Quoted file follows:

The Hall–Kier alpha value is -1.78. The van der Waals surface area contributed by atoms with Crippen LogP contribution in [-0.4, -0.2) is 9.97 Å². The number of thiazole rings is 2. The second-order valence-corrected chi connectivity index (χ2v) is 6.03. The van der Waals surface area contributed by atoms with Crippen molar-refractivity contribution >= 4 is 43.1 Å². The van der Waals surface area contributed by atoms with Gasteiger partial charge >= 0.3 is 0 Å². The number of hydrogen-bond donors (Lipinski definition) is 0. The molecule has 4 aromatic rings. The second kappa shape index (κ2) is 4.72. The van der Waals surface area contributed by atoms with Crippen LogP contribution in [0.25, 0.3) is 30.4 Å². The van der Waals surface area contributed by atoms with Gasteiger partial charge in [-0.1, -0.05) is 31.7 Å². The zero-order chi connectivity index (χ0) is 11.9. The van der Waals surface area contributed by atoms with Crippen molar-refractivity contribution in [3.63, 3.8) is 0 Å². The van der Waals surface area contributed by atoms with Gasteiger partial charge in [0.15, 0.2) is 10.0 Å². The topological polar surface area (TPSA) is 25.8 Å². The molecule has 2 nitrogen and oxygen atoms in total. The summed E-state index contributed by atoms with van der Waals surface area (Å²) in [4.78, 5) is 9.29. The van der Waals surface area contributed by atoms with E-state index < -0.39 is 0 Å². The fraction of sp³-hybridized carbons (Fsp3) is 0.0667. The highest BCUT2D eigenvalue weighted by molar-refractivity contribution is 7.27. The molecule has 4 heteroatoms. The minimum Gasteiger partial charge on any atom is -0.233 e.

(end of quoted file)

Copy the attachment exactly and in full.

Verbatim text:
The Hall–Kier alpha value is -1.78. The van der Waals surface area contributed by atoms with Crippen LogP contribution in [-0.4, -0.2) is 9.97 Å². The number of thiazole rings is 2. The second-order valence-corrected chi connectivity index (χ2v) is 6.03. The van der Waals surface area contributed by atoms with Crippen molar-refractivity contribution >= 4 is 43.1 Å². The van der Waals surface area contributed by atoms with Gasteiger partial charge >= 0.3 is 0 Å². The number of hydrogen-bond donors (Lipinski definition) is 0. The molecule has 4 aromatic rings. The second kappa shape index (κ2) is 4.72. The van der Waals surface area contributed by atoms with Crippen LogP contribution in [0.25, 0.3) is 30.4 Å². The van der Waals surface area contributed by atoms with Gasteiger partial charge in [-0.1, -0.05) is 31.7 Å². The zero-order chi connectivity index (χ0) is 11.9. The van der Waals surface area contributed by atoms with Crippen molar-refractivity contribution in [3.63, 3.8) is 0 Å². The van der Waals surface area contributed by atoms with Gasteiger partial charge in [0.15, 0.2) is 10.0 Å². The topological polar surface area (TPSA) is 25.8 Å². The molecule has 2 nitrogen and oxygen atoms in total. The summed E-state index contributed by atoms with van der Waals surface area (Å²) in [4.78, 5) is 9.29. The van der Waals surface area contributed by atoms with E-state index < -0.39 is 0 Å². The fraction of sp³-hybridized carbons (Fsp3) is 0.0667. The highest BCUT2D eigenvalue weighted by molar-refractivity contribution is 7.27. The molecule has 4 heteroatoms. The minimum Gasteiger partial charge on any atom is -0.233 e.